ScotPHO reports and papers: document details
What would it take to eradicate health inequalities? Testing the fundamental causes theory of health inequalities in Scotland
This report warns that efforts to reduce Scotland's health inequalities gap will fail unless they tackle the fundamental causes of poor health.
The study looked at 30 years of health inequality trends in Scotland and the rise and fall of particular causes of death. Decreasing periods of health inequality have previously been observed in the UK suggesting that this situation is not inevitable and that there is urgent need for action to address inequalities in income, resources and power across society.
The report shows that the gap in deaths across different social groups for specific causes decreased, while others emerged. It reveals that there is little difference in death rates from non-preventable diseases like brain and ovarian cancer, but large differences in more preventable causes like alcohol-related deaths and heart disease.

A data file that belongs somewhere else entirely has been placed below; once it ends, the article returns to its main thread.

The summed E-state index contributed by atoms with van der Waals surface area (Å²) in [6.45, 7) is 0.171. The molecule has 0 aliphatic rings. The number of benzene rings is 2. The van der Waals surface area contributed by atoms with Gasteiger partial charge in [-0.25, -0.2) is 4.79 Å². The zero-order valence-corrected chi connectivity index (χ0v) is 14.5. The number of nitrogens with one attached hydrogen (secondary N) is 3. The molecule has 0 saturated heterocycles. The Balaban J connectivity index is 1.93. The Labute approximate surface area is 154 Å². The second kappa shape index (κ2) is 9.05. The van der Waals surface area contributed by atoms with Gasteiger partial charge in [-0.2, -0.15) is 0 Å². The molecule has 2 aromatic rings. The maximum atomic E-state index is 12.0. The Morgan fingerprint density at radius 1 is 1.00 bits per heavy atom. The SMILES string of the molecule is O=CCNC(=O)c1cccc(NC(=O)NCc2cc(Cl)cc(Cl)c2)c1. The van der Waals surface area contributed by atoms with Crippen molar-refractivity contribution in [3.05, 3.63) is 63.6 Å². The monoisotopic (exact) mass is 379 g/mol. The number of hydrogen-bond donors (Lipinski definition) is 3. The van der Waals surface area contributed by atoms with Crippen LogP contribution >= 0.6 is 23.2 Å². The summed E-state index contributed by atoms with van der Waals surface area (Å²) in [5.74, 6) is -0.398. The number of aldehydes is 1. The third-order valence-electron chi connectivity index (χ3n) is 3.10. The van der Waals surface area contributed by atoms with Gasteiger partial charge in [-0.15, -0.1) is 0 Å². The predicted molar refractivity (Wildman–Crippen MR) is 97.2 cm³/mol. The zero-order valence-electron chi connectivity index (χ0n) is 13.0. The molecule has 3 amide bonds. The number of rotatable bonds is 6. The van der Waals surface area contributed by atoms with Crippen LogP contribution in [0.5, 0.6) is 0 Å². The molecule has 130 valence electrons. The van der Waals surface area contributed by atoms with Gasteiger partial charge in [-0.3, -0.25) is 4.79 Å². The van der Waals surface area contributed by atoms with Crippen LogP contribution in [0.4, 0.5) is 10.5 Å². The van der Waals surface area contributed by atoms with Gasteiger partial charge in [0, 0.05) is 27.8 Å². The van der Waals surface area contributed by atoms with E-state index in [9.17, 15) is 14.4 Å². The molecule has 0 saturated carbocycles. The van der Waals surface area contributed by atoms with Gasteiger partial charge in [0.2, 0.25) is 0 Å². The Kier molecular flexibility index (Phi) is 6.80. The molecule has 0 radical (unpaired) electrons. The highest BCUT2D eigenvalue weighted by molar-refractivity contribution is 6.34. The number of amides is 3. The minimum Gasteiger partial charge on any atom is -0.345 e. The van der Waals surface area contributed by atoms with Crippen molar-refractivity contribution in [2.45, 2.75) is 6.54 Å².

Research has shown that causes of death responsible for inequalities have changed over time from heart disease and tuberculosis in the 1970s and 1980s to drugs and alcohol-related deaths more recently. The common factor in the persistence of health inequalities is social inequalities.
The results have important policy implications for continued efforts to reduce health inequalities in Scotland.
Sonya Scott, Esther Curnock, Rory Mitchell, Mark Robinson, Martin Taulbut, Elaine Tod, Gerry McCartney
|Publisher(s):||ScotPHO / NHS Health Scotland|
|Date published:||18th October 2013|
|Download / link to document:||
Carstairs analysis (669Kb)
Social class analysis (346Kb)
|< Prev||Next >|